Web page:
Rebellion and Redemption

Graham Abbey has been a member of the Stratford Festival acting company for 18 years. He also directs. He is the founder and a.d. of the Groundling Theatre Company in Toronto and directed its opening production of The Winter's Tale this past season. He is also a writer, and has developed two television series with CBC. In his present incumbency in Stratford, he is not billed as a writer but rather as "conceiver, adaptor" (and associate director). He has adapted Shakespeare's four history plays into a new, cohesive two-play presentation titled "Breath of Kings", just opened at the Festival for the coming summer (and after, I'm sure) season, and much heralded. However, the wise planners have set the plays in the Tom Patterson Theatre, knowing that not everyone will want to go to a history play in the big Festival Theatre, no matter how much respected.

In his introductory essay in the program(s) - one for each separate play, the one called Rebellion, the other Redemption - Mr. Abbey describes the provenance of his idea, beginning 15 years ago when the events of 9/11 shook us all. It seemed that one turned to God or Shakespeare, not necessarily in that order. He has been working on it ever since, both written and orally: he plays King Henry IV in Part I Rebellion) and Part II (Redemption). So who am I, having seen this new concept only once, to attempt to assess what I have seen? I love the history plays; I've read them all, several times, and seen them several times each, as well. But I haven't lived with them for 15 years or absorbed them into my brain and tongue. I was looking forward to seeing the new staging, adaptation, version, whatever. The last one I saw (In England) was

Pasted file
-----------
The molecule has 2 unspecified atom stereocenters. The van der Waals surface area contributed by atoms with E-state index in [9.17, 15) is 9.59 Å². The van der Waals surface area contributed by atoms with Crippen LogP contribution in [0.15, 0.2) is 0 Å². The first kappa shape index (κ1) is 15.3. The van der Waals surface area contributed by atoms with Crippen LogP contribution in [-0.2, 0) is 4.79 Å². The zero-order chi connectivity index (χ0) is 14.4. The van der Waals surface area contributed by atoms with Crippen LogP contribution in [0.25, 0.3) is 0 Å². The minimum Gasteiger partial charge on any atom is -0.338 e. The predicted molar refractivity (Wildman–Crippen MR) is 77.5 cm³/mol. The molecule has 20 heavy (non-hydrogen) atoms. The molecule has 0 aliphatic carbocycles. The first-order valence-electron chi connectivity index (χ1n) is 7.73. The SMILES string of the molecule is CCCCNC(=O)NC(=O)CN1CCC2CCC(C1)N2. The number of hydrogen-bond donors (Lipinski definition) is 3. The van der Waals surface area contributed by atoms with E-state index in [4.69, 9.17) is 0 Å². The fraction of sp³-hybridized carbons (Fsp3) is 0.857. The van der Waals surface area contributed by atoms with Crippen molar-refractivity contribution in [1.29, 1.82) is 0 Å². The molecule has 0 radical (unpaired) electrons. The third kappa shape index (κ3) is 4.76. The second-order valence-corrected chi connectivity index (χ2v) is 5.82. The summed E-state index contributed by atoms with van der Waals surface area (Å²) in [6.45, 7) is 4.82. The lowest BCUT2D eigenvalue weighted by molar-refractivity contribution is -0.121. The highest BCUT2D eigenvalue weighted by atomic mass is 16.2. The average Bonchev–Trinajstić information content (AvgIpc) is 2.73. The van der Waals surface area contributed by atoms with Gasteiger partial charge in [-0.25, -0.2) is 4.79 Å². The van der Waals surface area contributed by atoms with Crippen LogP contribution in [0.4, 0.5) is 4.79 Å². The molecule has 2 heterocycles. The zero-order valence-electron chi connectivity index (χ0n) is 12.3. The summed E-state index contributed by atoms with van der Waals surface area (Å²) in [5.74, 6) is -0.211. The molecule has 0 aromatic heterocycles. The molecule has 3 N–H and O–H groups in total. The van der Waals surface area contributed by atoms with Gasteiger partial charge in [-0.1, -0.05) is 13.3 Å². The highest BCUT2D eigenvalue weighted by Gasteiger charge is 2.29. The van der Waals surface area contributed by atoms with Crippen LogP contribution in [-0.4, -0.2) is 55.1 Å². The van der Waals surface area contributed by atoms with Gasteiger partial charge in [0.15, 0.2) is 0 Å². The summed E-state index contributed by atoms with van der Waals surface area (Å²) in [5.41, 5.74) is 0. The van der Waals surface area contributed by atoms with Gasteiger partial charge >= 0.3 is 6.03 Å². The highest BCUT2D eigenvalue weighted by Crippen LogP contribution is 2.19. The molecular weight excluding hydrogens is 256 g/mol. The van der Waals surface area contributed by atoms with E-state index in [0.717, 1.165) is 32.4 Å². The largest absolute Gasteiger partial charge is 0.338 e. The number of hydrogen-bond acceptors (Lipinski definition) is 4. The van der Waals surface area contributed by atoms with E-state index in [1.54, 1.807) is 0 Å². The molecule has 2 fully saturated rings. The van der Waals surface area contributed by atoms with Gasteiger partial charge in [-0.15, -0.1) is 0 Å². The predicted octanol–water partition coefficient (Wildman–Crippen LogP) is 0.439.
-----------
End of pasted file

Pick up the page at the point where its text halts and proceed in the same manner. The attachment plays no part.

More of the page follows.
The Wars of the Roses, a 1963 theatrical adaptation of William Shakespeare's first historical tetralogy, which deals with the conflict between the House of Lancaster and the House of York over the throne of England, a conflict known as the Wars of the Roses. The plays were adapted by John Barton, and directed by Barton himself and Peter Hall at the Royal Shakespeare Theatre.  (Wikipedia)

And then there was a TV series, The Hollow Crown, featuring the histories (2012) and stars from British stage and screen. It's all been respectable, given reverential treatment, deservedly. 


I have to say, I was disappointed with this latest mash-up of the history plays. What was the point of squeezing them into two productions?  Where was the arc?  Did I learn anything new? 

In all fairness - I'll try again.  Maybe if I read Mr. Abbey's scripts?